In prosperous eras of the past, sprawling estates embellished with long, winding driveways, guest cottages and amenities were built and handed down through the generations. Some, like a 1920s “castle” in San Diego or Linden Hill, a property nearly the size of a French village along Philadelphia’s Main Line, were designed by celebrated architects of their time. Rarely have these legacy homes come on the market—until now.
While the residences’ vast acreage and square footage were initially considered assets, in recent decades many homeowners with smaller families didn’t necessarily need the space or want to maintain such grand holdings. But Covid-19 changed some clients’ cravings, says Sean Matthews of Compass Real Estate in Santa Barbara. “That level of buyer is now looking strategically for a property that suits those pandemic-generated needs for privacy and safety.” One of his listings, the $109 million Rancho Cariñoso owned by the descendants of an oil tycoon, is zoned to stable horses, something that is hard to come by with a new build.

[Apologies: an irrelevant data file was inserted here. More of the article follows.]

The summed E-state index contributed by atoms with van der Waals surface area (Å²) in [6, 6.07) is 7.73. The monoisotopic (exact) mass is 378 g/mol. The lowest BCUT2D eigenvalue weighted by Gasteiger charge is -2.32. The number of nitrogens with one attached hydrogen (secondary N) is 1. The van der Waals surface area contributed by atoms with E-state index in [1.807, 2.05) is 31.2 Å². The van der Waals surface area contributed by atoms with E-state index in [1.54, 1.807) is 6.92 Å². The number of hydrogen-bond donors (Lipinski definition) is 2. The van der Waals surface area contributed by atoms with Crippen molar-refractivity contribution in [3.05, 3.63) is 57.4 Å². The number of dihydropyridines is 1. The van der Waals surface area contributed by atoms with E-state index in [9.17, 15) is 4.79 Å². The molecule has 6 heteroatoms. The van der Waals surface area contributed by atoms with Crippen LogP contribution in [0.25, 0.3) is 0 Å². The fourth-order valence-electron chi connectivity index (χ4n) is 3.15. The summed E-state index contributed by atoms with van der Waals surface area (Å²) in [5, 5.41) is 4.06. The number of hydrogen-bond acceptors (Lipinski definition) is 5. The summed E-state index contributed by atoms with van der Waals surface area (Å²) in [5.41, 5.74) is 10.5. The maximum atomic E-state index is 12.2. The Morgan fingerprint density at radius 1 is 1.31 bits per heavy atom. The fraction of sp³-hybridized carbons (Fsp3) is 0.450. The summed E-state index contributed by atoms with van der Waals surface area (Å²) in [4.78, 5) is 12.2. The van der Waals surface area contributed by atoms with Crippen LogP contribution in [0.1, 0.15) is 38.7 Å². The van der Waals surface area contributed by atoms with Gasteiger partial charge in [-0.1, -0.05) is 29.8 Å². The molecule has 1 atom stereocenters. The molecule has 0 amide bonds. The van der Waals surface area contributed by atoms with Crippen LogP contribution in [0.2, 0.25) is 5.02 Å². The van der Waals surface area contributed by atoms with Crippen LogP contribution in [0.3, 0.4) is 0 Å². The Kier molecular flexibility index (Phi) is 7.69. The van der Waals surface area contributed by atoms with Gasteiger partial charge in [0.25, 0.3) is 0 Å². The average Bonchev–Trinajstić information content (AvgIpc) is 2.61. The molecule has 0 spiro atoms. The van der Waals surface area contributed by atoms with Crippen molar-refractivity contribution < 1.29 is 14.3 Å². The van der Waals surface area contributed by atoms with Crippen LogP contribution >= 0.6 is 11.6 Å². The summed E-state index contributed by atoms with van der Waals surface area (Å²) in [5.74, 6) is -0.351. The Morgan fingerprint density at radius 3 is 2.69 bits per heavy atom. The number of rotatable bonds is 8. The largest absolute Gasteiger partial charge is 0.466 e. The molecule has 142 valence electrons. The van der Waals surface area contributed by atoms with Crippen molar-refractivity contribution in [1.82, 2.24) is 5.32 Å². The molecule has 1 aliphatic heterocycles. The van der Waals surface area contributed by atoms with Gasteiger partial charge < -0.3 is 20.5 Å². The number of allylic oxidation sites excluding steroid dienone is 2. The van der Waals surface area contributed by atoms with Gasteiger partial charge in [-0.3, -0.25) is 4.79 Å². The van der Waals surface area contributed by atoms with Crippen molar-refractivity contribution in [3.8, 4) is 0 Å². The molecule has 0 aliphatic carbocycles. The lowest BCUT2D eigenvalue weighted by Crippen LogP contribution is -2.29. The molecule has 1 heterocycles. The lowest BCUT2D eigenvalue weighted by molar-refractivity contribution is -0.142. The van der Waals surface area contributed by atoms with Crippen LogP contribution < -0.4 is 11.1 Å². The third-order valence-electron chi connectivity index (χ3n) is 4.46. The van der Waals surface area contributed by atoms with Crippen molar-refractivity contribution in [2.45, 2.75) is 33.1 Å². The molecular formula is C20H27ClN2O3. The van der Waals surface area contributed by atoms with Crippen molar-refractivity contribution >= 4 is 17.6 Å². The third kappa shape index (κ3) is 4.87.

But it’s not just the shift in mindset that’s influencing purchasers’ desires this past year. “Inflation is definitely a driving factor in today’s luxury market. Sophisticated, ultrahigh-net-worth buyers understand that real estate is still one of the best hedges against rising inflation,” Matthews says. And “zoning changes, stricter building regulations, mixed with supply-chain issues lead to rising building costs. The more expensive it is for developers to build, the higher the price tag. That’s what makes these large legacy estates so special—whether it’s the amount of land, the exclusive location, multiple structures or the rare amenities, in most cases, these properties could never be duplicated again.”
However, some sellers, such as Linden Hill’s owners—who purchased the magnificent estate built by the heirs to the Campbell Soup fortune—are getting creative. They’re keeping the main house on one $8.5 million parcel and selling the substantial surrounding acreage off as four other individual lots, using zoning revisions to their advantage. A smart legacy.